Why Even A £20,000 Website Is A Bargain
YOUR WEBSITE IS YOUR EMPLOYEE
Imagine that you have just hired a new salesperson named Jill. Here is everything you need to know about Jill:
Jill works 24/7, 365 days a year. She never sleeps, never eats. Her only purpose in life is to talk to your customers and promote your business. Jill is the perfect sales professional. She knows everything about the company like the back of her hand, and can pitch it perfectly every time.
Jill talks to hundreds of people every day. She can talk to them all at once and still give everybody one-on-one attention. Jill travels well. She can be anywhere in the world at any time, and multiple places at once if she needs to be. Best of all, she files no expense claims and never goes off sick.
Jill learns quickly. You’ll only have to tell her once. For example, with just a couple of days of training she can learn to speak any language.
And now for the best part.
Jill is a bargain. I mean a real steal. Let’s assume your company employs Jill for two years — that initial £20,000 investment comes out to a measly salary of £10,000/year. And the longer you work together, the cheaper she gets. And she’ll never quit! Crazy or what!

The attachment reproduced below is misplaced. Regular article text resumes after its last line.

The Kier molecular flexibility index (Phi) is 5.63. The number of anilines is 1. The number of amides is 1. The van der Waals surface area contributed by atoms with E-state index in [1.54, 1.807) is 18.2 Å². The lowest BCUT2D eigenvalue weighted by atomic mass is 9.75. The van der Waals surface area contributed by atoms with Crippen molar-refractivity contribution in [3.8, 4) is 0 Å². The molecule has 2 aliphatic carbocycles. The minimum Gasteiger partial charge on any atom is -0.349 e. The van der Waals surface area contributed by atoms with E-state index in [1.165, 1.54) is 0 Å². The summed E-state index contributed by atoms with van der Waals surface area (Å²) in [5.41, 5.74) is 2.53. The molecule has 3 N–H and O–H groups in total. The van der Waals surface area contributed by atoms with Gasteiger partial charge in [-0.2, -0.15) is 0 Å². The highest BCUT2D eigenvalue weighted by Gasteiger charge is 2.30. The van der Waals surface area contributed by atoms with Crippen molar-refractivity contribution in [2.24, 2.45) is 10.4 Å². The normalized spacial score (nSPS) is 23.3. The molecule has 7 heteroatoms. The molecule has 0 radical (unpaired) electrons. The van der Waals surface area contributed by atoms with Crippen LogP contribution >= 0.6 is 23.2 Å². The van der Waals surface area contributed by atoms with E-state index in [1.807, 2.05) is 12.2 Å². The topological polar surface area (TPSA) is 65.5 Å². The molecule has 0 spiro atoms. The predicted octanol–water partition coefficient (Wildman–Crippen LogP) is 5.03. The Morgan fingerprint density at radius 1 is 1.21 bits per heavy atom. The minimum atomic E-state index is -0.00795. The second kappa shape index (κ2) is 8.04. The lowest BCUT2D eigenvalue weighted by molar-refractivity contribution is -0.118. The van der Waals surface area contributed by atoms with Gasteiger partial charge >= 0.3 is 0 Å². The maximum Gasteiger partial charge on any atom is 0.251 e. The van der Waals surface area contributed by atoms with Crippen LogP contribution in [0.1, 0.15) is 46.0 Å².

Jill would be better off unemployed though, wouldn’t she? You pay this poor woman £1.14 an hour, don’t you? Yet she stands under your boot and works tirelessly around the clock for just one cause: your cause. I can see it in your eyes. You kind of feel sorry for Jill now, don’t you?
That is because you’re crazy! Jill has no feelings, she’s not a real person. She’s a website. She’s your website.
Now go out and try to find an actual person that will work that perfectly for 8,760 hours a year. Or try reducing the pay of your best employee to £1.14 an hour and see if they hang around. Good luck with that!
SO, HOW MUCH DOES A WEBSITE COST?
From your perspective, it shouldn’t matter. Whatever the price of your professional website, whether it works out at £1,000 or £100,000, it will be a steal because it’s all relative and we make sure its value is exponentially greater than its price tag.